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John F. Hume, The abolitionists together with personal memories of the struggle for human rights 38 0 Browse Search
Horace Greeley, The American Conflict: A History of the Great Rebellion in the United States of America, 1860-65: its Causes, Incidents, and Results: Intended to exhibit especially its moral and political phases with the drift and progress of American opinion respecting human slavery from 1776 to the close of the War for the Union. Volume II. 34 2 Browse Search
John Jay Chapman, William Lloyd Garrison 30 0 Browse Search
Southern Historical Society Papers, Volume 32. (ed. Reverend J. William Jones) 30 0 Browse Search
Edward L. Pierce, Memoir and letters of Charles Sumner: volume 1 28 0 Browse Search
Southern Historical Society Papers, Volume 22. (ed. Reverend J. William Jones) 24 2 Browse Search
James Parton, The life of Horace Greeley 22 0 Browse Search
Horace Greeley, The American Conflict: A History of the Great Rebellion in the United States of America, 1860-65: its Causes, Incidents, and Results: Intended to exhibit especially its moral and political phases with the drift and progress of American opinion respecting human slavery from 1776 to the close of the War for the Union. Volume I. 20 2 Browse Search
Francis Jackson Garrison, William Lloyd Garrison, 1805-1879; the story of his life told by his children: volume 4 20 0 Browse Search
Edward L. Pierce, Memoir and letters of Charles Sumner: volume 4 20 0 Browse Search
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Browsing named entities in Francis Jackson Garrison, William Lloyd Garrison, 1805-1879; the story of his life told by his children: volume 3. You can also browse the collection for John Quincy Adams or search for John Quincy Adams in all documents.

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Francis Jackson Garrison, William Lloyd Garrison, 1805-1879; the story of his life told by his children: volume 3, Chapter 18: the irrepressible Conflict.—1858. (search)
States of this Union Lib. 28.98. —was clearly at odds with the Constitutional injunction Art. 4,??? 2,??? 3. shall be delivered up. Nevertheless, the abolitionists could appeal on their own behalf to so high an authority Lib. 28.170. as John Quincy Adams. That statesman, objecting to the Constitution of Missouri (pending her admission to the Union) that it disfranchised all the people of color who were citizens of the free States, and was thus directly repugnant to the rights reserved to eCongress, by admitting Missouri with such an article, made a breach in the Federal Constitution that would warrant a still more revolutionary proceeding: Therefore, until that portion of the citizens of Massachusetts J. Quincy's Life of J. Q. Adams, p. 113; Lib. 28.170. whose rights were violated by the article in the Missouri Compromise, should be redintegrated in the full enjoyment and possession of those rights, no clause or article of the Constitution of the United States should, wit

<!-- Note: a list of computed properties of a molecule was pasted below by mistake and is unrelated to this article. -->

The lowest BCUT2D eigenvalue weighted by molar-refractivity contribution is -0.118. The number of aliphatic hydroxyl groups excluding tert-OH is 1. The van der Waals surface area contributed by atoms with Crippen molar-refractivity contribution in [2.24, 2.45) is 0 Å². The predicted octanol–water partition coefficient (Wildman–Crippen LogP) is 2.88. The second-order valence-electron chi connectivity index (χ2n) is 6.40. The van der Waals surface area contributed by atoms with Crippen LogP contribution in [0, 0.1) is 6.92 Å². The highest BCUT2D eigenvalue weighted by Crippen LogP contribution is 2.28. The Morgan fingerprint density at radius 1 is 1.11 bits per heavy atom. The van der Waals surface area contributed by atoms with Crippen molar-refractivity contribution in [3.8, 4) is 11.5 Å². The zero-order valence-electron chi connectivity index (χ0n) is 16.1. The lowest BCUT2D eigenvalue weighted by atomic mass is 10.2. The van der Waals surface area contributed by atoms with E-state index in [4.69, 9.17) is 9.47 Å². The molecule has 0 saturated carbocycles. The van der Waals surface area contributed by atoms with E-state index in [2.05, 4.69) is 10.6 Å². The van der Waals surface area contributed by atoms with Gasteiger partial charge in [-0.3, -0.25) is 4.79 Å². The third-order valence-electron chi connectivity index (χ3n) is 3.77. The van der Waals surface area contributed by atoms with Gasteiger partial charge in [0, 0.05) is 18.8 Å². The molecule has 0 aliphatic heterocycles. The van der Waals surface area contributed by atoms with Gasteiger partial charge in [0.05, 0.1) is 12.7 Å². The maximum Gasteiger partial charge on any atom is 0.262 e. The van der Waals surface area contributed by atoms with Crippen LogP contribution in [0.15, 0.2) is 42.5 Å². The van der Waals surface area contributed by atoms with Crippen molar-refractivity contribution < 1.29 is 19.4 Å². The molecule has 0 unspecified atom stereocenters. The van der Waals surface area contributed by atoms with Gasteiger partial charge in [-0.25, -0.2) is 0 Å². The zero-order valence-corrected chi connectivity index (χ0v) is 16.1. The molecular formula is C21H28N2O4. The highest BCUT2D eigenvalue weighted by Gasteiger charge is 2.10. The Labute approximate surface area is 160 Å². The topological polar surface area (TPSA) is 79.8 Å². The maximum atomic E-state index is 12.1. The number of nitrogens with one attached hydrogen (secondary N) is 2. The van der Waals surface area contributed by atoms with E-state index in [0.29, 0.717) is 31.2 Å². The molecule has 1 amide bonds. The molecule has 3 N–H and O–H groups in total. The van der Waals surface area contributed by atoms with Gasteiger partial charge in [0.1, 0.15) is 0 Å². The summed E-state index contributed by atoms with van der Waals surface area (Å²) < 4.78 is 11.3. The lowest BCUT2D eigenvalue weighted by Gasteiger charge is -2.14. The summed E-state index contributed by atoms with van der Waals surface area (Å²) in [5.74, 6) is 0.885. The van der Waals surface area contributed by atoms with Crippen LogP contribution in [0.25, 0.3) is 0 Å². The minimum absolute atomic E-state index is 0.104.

Francis Jackson Garrison, William Lloyd Garrison, 1805-1879; the story of his life told by his children: volume 3, Chapter 20: Abraham Lincoln.—1860. (search)
the ordinance regarding the nature of the compact alleged to have been nullified by the North, let us take that of John Quincy Adams, from the familiar armory of the abolitionists: Yes! it cannot be denied—the slaveholding lords of the Addreion as it was. In this fatuous endeavor Massachusetts Republicans were destined to take part—among them the son of John Quincy Adams. In 1820 the father wrote in his Diary, 5.12. Diary: I have favored this Missouri Compromise, believing it which is to sever the ties of this Union, the same sword will cut asunder the bonds of slavery itself. Quincy's Life of Adams, p. 114; Lib. 28.170. Garrison's perception was identical with Adams's. He greeted his readers at the opening of the Adams's. He greeted his readers at the opening of the thirty-first Lib. 31:[2]. volume of the Liberator with these words, suggested by the political situation: All Union-saving efforts are simply idiotic. At last, the covenant with death is annulled, and the agreement with hell broken—at least by th<
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